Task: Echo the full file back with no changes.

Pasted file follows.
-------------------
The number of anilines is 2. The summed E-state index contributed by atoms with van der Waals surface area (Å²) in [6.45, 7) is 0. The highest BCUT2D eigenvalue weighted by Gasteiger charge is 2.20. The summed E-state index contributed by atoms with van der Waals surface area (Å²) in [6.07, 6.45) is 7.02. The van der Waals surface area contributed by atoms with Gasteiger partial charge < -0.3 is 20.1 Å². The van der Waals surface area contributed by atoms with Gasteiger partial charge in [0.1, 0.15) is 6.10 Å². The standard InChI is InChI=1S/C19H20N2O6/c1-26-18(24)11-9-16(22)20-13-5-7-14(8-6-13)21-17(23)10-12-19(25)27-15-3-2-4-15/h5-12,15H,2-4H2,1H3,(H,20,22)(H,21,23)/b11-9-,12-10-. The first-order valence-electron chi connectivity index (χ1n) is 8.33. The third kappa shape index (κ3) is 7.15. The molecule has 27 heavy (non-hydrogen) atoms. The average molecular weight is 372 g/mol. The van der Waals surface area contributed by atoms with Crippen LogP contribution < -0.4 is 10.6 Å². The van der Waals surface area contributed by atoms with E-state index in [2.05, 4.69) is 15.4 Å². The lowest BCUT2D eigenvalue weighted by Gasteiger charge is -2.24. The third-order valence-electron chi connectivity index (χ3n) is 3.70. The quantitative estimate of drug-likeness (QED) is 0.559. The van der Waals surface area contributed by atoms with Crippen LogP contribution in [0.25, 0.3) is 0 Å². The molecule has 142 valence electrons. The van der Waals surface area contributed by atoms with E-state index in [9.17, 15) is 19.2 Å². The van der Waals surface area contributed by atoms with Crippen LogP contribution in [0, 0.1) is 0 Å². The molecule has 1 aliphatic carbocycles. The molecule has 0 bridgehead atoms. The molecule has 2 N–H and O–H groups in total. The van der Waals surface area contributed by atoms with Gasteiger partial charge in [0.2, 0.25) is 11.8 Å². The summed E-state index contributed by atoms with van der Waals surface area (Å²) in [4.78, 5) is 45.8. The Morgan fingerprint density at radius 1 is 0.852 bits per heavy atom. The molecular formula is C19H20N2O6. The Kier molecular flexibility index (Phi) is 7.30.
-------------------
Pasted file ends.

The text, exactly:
The number of anilines is 2. The summed E-state index contributed by atoms with van der Waals surface area (Å²) in [6.45, 7) is 0. The highest BCUT2D eigenvalue weighted by Gasteiger charge is 2.20. The summed E-state index contributed by atoms with van der Waals surface area (Å²) in [6.07, 6.45) is 7.02. The van der Waals surface area contributed by atoms with Gasteiger partial charge < -0.3 is 20.1 Å². The van der Waals surface area contributed by atoms with Gasteiger partial charge in [0.1, 0.15) is 6.10 Å². The standard InChI is InChI=1S/C19H20N2O6/c1-26-18(24)11-9-16(22)20-13-5-7-14(8-6-13)21-17(23)10-12-19(25)27-15-3-2-4-15/h5-12,15H,2-4H2,1H3,(H,20,22)(H,21,23)/b11-9-,12-10-. The first-order valence-electron chi connectivity index (χ1n) is 8.33. The third kappa shape index (κ3) is 7.15. The molecule has 27 heavy (non-hydrogen) atoms. The average molecular weight is 372 g/mol. The van der Waals surface area contributed by atoms with Crippen LogP contribution < -0.4 is 10.6 Å². The van der Waals surface area contributed by atoms with E-state index in [2.05, 4.69) is 15.4 Å². The lowest BCUT2D eigenvalue weighted by Gasteiger charge is -2.24. The third-order valence-electron chi connectivity index (χ3n) is 3.70. The quantitative estimate of drug-likeness (QED) is 0.559. The van der Waals surface area contributed by atoms with Crippen LogP contribution in [0.25, 0.3) is 0 Å². The molecule has 142 valence electrons. The van der Waals surface area contributed by atoms with E-state index in [9.17, 15) is 19.2 Å². The van der Waals surface area contributed by atoms with Crippen LogP contribution in [0, 0.1) is 0 Å². The molecule has 1 aliphatic carbocycles. The molecule has 0 bridgehead atoms. The molecule has 2 N–H and O–H groups in total. The van der Waals surface area contributed by atoms with Gasteiger partial charge in [0.2, 0.25) is 11.8 Å². The summed E-state index contributed by atoms with van der Waals surface area (Å²) in [4.78, 5) is 45.8. The Morgan fingerprint density at radius 1 is 0.852 bits per heavy atom. The molecular formula is C19H20N2O6. The Kier molecular flexibility index (Phi) is 7.30.